A look at some of the recent train disasters in Europe

A head-on collision Dozens have been killed and dozens more injured between a passenger train and a freight train in Greece. Train travel in Europe is a common and relatively affordable and convenient way to travel for many Europeans.

It also has a good overall safety record and has become safer in recent years. But the tragedy in Greece is a reminder of how deadly accidents can be when they happen. Here’s a look at some of the deadliest train crashes in recent years.

funicular fire

In November 2000, A cable car on a funicular caught fire in a mountain tunnel in Kaprun, Austria, killing 155 people. The dead were skiers and snowboarders on their way to the slopes of the Kitzsteinhorn.


In June 1998, a bullet train was traveling at 200 km/h (125 mph) collided with a bridge in Eschede, Germany, an accident that killed 101 people and injured more than 100. It was Germany’s deadliest post-war railway disaster.


In July 2013, a commuter train went off the rails as it rounded a bend near the northwest Spanish city of Santiago de Compostela, killing 80 people and injuring 145 others. An investigation showed the train was traveling 179 km/h (111 mph) on a line with a speed limit of 80 km/h (50 mph) when it left the tracks and crashed into a brick wall. Finally the case went to court in October with the driver and a former railway safety director charged with professional negligence. A verdict is expected in the coming months.


A subway is traveling at excessive speed fell into an underground tunnel in the eastern city of Valencia in July 2006, killing 43 people and injuring dozens more. It took 13 years for a court to find four managers of the city’s subway system guilty of involuntary manslaughter for failing to take the necessary safety measures to prevent the tragedy.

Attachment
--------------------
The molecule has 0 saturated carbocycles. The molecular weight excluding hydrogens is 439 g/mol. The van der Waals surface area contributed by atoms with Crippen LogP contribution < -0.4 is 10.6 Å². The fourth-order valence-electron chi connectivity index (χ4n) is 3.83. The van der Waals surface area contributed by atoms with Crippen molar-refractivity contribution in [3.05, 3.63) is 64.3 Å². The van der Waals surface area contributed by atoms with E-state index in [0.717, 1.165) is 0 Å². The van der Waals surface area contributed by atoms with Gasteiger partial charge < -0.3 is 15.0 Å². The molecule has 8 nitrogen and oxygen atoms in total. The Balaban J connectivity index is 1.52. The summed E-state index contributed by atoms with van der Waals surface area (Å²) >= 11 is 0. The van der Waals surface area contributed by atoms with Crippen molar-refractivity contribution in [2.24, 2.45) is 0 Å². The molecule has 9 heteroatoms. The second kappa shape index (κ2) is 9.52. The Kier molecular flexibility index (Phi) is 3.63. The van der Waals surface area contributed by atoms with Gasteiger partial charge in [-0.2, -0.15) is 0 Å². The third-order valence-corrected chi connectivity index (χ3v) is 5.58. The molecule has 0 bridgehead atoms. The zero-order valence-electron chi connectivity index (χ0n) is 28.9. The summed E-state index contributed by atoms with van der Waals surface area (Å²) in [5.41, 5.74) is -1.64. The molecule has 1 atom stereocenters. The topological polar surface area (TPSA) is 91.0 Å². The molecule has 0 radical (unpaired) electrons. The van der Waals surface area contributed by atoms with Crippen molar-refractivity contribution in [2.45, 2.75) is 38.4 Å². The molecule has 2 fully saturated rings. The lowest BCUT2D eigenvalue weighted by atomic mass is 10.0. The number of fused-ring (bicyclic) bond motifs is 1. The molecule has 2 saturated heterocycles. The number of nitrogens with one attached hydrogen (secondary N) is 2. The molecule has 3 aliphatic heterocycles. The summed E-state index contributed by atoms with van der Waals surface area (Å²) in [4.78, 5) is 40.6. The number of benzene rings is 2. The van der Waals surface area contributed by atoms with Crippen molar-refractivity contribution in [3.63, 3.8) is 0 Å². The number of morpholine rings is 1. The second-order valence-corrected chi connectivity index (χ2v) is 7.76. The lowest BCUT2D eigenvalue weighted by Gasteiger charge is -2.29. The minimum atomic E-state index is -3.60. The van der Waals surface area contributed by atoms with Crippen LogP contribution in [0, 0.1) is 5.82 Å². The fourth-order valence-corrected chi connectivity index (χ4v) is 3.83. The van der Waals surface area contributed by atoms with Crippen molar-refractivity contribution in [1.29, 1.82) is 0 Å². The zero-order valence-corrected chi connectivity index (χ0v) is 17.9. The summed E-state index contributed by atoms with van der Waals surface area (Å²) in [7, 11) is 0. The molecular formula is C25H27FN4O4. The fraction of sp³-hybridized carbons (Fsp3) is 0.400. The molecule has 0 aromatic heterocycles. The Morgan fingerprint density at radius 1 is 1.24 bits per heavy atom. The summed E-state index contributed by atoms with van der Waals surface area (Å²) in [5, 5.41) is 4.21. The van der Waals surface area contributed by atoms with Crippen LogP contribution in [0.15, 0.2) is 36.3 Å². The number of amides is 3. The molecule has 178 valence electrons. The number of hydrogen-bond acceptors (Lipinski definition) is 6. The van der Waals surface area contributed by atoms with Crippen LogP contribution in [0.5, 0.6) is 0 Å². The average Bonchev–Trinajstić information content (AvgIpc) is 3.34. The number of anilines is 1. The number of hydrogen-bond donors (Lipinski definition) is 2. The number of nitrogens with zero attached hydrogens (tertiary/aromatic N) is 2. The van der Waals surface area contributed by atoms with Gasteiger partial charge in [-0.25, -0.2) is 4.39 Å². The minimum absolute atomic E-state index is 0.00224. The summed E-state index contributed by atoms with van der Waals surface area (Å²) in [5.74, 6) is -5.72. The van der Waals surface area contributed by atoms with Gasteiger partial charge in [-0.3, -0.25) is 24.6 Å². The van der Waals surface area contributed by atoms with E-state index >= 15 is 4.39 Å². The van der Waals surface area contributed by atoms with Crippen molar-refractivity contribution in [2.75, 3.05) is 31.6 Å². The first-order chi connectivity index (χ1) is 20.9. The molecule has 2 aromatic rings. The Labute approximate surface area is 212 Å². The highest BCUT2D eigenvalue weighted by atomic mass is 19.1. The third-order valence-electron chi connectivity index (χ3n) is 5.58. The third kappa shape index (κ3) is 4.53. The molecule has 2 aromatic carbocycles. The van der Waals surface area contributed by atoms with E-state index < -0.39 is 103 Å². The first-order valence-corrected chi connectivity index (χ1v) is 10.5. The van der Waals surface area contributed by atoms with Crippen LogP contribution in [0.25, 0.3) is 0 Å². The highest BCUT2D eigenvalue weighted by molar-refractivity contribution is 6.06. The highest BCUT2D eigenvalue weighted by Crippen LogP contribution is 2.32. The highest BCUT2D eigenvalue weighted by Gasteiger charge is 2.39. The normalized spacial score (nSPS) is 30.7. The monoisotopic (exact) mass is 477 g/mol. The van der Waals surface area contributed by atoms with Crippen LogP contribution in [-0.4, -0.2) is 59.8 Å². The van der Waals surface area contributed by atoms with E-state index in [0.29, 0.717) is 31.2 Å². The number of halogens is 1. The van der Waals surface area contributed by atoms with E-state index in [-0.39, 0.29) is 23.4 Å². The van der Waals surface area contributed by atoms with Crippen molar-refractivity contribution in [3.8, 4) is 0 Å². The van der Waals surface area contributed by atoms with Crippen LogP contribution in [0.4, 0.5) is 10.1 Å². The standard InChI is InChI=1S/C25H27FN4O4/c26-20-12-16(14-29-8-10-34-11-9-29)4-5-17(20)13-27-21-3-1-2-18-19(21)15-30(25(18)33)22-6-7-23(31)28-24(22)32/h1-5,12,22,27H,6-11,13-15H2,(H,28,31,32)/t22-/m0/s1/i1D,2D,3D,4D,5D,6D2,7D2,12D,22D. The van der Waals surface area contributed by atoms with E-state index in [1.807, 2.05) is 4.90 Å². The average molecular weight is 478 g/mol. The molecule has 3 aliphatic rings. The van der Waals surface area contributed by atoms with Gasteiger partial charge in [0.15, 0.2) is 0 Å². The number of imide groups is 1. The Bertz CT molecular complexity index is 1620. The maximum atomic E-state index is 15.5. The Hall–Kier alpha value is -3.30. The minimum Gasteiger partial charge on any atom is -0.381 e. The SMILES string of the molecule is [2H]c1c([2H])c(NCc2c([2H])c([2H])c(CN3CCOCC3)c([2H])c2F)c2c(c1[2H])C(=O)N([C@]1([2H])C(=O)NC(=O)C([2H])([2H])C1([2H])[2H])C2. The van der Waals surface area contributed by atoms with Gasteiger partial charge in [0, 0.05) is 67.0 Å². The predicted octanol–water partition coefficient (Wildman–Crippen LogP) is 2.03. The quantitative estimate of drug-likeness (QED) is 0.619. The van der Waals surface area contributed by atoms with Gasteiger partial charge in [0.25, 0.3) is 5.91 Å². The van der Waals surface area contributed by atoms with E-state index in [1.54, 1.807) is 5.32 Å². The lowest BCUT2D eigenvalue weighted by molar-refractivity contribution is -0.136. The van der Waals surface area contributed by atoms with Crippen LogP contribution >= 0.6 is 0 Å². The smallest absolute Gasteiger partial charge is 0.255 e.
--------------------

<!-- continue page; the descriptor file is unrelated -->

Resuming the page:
In January 2006, a braking system failure on a train resulted in it derailing and fall into a ravine outside the Montenegrin capital of Podgorica. The crash killed 45 people, including five children, and injured another 184. It was the worst train disaster in the history of Montenegro.


In 2009, a freight train loaded with petrol derailed at Viareggio train station near the Tuscan city of Lucca, exploding and killing 32 people. Poorly maintained axles on the train were blamed.


The worst rail accident in Britain in 30 years occurred in October 1999 when a train leaving Paddington station in London ran a red light and collided with an oncoming high-speed train, killing 31 people. Around 400 people were injured.

Commuter trains collide

In July 2016, two Italian commuter trains collided head-on between towns in the southern region of Puglia in the late morning, killing 31 people and injuring scores more. An investigation revealed a communication error between the stations from which each train had departed.


On February 15, 2010, two commuter trains collided just outside Brussels during the morning rush hour when one ran a red light. In total, 19 people were killed and 171 injured in the country’s worst train accident. Adding to the tragedy, a similar red light accident had happened years earlier and promises to add safety measures were not fully implemented.

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https://www.local10.com/news/politics/2023/03/01/a-look-at-some-of-europes-train-disasters-in-recent-times/ A look at some of the recent train disasters in Europe

Sarah Y. Kim

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